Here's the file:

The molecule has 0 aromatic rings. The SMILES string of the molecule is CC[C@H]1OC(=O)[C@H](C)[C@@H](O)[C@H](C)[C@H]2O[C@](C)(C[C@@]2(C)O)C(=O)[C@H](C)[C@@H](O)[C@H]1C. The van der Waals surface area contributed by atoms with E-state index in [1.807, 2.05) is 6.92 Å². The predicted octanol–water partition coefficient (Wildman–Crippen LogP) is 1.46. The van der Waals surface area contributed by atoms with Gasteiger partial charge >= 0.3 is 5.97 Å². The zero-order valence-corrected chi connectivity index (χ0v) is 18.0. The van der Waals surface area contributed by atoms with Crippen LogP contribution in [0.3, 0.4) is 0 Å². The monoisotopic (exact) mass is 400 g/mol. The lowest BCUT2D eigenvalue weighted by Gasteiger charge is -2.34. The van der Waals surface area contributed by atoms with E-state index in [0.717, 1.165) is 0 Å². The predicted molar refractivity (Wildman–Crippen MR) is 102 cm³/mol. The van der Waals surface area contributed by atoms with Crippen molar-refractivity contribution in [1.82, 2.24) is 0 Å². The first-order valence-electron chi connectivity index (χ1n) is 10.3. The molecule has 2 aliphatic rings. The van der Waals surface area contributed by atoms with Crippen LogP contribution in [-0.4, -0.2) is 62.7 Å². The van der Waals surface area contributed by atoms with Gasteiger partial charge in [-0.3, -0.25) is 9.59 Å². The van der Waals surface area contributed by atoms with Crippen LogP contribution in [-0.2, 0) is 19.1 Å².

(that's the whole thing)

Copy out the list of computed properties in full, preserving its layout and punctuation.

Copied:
The molecule has 0 aromatic rings. The SMILES string of the molecule is CC[C@H]1OC(=O)[C@H](C)[C@@H](O)[C@H](C)[C@H]2O[C@](C)(C[C@@]2(C)O)C(=O)[C@H](C)[C@@H](O)[C@H]1C. The van der Waals surface area contributed by atoms with E-state index in [1.807, 2.05) is 6.92 Å². The predicted octanol–water partition coefficient (Wildman–Crippen LogP) is 1.46. The van der Waals surface area contributed by atoms with Gasteiger partial charge >= 0.3 is 5.97 Å². The zero-order valence-corrected chi connectivity index (χ0v) is 18.0. The van der Waals surface area contributed by atoms with Crippen LogP contribution in [0.3, 0.4) is 0 Å². The monoisotopic (exact) mass is 400 g/mol. The lowest BCUT2D eigenvalue weighted by Gasteiger charge is -2.34. The van der Waals surface area contributed by atoms with E-state index in [0.717, 1.165) is 0 Å². The predicted molar refractivity (Wildman–Crippen MR) is 102 cm³/mol. The van der Waals surface area contributed by atoms with Crippen molar-refractivity contribution in [1.82, 2.24) is 0 Å². The first-order valence-electron chi connectivity index (χ1n) is 10.3. The molecule has 2 aliphatic rings. The van der Waals surface area contributed by atoms with Crippen LogP contribution in [-0.4, -0.2) is 62.7 Å². The van der Waals surface area contributed by atoms with Gasteiger partial charge in [-0.3, -0.25) is 9.59 Å². The van der Waals surface area contributed by atoms with Crippen LogP contribution in [-0.2, 0) is 19.1 Å².